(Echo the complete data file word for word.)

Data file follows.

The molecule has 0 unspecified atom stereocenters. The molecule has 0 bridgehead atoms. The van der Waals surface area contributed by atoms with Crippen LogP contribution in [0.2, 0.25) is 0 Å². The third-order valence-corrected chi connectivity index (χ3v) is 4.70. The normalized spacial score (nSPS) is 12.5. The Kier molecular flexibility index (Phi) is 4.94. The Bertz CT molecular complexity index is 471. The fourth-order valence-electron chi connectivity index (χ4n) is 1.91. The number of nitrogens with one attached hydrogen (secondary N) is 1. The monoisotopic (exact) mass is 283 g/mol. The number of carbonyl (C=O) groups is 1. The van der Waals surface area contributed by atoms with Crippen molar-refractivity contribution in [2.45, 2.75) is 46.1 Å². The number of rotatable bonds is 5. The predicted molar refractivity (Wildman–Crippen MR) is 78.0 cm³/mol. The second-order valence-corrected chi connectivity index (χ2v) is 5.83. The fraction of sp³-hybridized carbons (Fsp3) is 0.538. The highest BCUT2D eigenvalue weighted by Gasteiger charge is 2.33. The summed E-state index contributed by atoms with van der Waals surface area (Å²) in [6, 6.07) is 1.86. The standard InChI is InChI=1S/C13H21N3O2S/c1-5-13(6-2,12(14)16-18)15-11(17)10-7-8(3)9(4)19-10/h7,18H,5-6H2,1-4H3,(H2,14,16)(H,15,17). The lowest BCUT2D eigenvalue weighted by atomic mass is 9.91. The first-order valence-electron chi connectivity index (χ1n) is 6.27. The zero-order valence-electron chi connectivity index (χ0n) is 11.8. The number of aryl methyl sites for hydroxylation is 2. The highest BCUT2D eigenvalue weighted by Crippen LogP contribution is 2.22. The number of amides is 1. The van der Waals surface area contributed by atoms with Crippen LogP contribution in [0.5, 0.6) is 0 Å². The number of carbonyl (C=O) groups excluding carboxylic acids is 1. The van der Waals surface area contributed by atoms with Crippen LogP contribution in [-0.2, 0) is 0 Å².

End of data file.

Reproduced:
The molecule has 0 unspecified atom stereocenters. The molecule has 0 bridgehead atoms. The van der Waals surface area contributed by atoms with Crippen LogP contribution in [0.2, 0.25) is 0 Å². The third-order valence-corrected chi connectivity index (χ3v) is 4.70. The normalized spacial score (nSPS) is 12.5. The Kier molecular flexibility index (Phi) is 4.94. The Bertz CT molecular complexity index is 471. The fourth-order valence-electron chi connectivity index (χ4n) is 1.91. The number of nitrogens with one attached hydrogen (secondary N) is 1. The monoisotopic (exact) mass is 283 g/mol. The number of carbonyl (C=O) groups is 1. The van der Waals surface area contributed by atoms with Crippen molar-refractivity contribution in [2.45, 2.75) is 46.1 Å². The number of rotatable bonds is 5. The predicted molar refractivity (Wildman–Crippen MR) is 78.0 cm³/mol. The second-order valence-corrected chi connectivity index (χ2v) is 5.83. The fraction of sp³-hybridized carbons (Fsp3) is 0.538. The highest BCUT2D eigenvalue weighted by Gasteiger charge is 2.33. The summed E-state index contributed by atoms with van der Waals surface area (Å²) in [6, 6.07) is 1.86. The standard InChI is InChI=1S/C13H21N3O2S/c1-5-13(6-2,12(14)16-18)15-11(17)10-7-8(3)9(4)19-10/h7,18H,5-6H2,1-4H3,(H2,14,16)(H,15,17). The lowest BCUT2D eigenvalue weighted by atomic mass is 9.91. The first-order valence-electron chi connectivity index (χ1n) is 6.27. The zero-order valence-electron chi connectivity index (χ0n) is 11.8. The number of aryl methyl sites for hydroxylation is 2. The highest BCUT2D eigenvalue weighted by Crippen LogP contribution is 2.22. The number of amides is 1. The van der Waals surface area contributed by atoms with Crippen LogP contribution in [0.5, 0.6) is 0 Å². The number of carbonyl (C=O) groups excluding carboxylic acids is 1. The van der Waals surface area contributed by atoms with Crippen LogP contribution in [-0.2, 0) is 0 Å².